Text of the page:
The Court is mindful of the fact that it was not until November 24, 2010, in a separate litigation, that Plaintiffs served an interrogatory that specifically asked Abbott to identify the corporate entity responsible for selling the XIENCE V stent in the United States. The Court, however, is also mindful of the fact that based on the information available to them (i.e., Abbott's initial disclosures, Abbott's 10-Ks, the Instructions for Use associated with the XIENCE V Stent, etc.), Plaintiffs had substantially no reason to believe that any entity other than Abbott Laboratories or Abbott Cardiovascular Systems, Inc. would be listed in response to this question. While the better practice clearly would have been for Plaintiffs to have asked the question sooner, under these circumstances, the Court finds that Plaintiffs were reasonably diligent in seeking to add ALI as a defendant and did not unduly delay in filing the instant motion to amend.

Therefore, the sole question left for the Court is whether Abbott would be unfairly prejudiced by Plaintiffs' proposed amendment. The Court finds that Abbott will not be unfarily prejudiced by the addition of ALI. In this regard, the Court finds that adding ALI as a defendant will not require Abbott to expend significant additional resources to conduct discovery or prepare for trial; nor will it significantly delay these proceedings. While Abbott contends that the addition of ALI will likely result in more than minimal discovery, Plaintiffs contend that any additional discovery will be minimal in light of the fact that ALI is a subsidiary of one of the originally named defendants. The Court believes that the additional discovery necessitated by ALI's addition will be insubstantial. To this end, the Court will permit limited additional discovery given the addition of ALI. While the court shall not prevent Plaintiffs from conducting any discovery regarding Abbott's corporate structure, it does caution Plaintiffs against pursuing broad and unnecessary, even if technically relevant, discovery on this topic. Instead, Plaintiffs discovery should focus on ALI's role as a seller of the XIENCE V stent in the United States.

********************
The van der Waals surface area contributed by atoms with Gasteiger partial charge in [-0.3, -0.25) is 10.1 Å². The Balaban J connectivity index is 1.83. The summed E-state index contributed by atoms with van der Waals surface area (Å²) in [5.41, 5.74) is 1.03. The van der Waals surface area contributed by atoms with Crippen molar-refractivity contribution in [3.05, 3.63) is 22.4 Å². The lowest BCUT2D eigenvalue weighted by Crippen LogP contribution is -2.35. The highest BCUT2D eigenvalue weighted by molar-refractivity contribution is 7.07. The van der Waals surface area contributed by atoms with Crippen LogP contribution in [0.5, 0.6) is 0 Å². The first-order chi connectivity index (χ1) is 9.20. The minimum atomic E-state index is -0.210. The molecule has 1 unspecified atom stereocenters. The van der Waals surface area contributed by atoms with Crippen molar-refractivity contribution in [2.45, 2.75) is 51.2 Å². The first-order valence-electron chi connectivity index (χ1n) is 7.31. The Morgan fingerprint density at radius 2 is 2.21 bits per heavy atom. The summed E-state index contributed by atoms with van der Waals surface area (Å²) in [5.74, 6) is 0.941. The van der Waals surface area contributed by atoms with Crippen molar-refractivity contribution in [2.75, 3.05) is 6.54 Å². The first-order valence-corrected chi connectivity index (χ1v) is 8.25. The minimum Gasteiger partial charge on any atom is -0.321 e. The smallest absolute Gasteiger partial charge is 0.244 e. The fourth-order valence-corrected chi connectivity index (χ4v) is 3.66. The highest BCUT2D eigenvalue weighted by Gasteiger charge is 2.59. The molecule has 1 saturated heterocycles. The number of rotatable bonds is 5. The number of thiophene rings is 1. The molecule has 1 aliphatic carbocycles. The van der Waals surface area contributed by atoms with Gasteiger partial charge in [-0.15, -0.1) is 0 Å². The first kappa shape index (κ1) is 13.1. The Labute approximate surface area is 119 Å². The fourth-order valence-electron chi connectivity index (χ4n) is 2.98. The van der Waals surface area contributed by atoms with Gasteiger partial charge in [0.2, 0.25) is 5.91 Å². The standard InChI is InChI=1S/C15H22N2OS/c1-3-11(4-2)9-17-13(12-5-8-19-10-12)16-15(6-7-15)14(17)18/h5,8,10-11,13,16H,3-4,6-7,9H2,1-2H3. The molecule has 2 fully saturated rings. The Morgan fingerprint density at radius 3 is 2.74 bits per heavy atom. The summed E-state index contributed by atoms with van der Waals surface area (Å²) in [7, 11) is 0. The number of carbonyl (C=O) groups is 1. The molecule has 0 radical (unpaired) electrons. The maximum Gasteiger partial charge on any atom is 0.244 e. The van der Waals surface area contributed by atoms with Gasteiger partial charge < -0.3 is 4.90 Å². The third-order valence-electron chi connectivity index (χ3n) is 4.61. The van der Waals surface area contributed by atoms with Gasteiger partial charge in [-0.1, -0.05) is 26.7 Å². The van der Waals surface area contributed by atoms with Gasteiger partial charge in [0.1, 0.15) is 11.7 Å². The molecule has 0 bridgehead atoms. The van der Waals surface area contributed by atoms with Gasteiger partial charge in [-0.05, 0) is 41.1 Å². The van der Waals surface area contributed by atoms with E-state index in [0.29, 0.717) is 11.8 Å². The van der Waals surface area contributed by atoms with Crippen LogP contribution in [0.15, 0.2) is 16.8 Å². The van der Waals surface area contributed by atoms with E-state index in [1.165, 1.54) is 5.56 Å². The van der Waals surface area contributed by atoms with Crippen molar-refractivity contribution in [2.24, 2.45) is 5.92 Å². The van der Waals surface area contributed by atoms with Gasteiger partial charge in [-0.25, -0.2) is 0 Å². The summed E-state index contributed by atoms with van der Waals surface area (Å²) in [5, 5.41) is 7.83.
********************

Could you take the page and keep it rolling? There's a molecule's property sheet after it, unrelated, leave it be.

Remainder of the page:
The parties are directed to meet and confer regarding the scope of discovery and are instructed to submit a proposed amended schedule to the Court no later than September 30, 2011. To the extent that schedule does not include a firm deadline for moving to amend the pleadings, any such future motion shall be considered untimely and shall be decided under Rule 16(b) in addition to Rule 15(a). Abbott's request to submit supplemental invalidity contentions is denied.

III. Conclusion

For the reasons stated above, Plaintiffs' motion to amend their Complaint is

GRANTED. An appropriate Order follows.

Tonianne J. Bongiovanni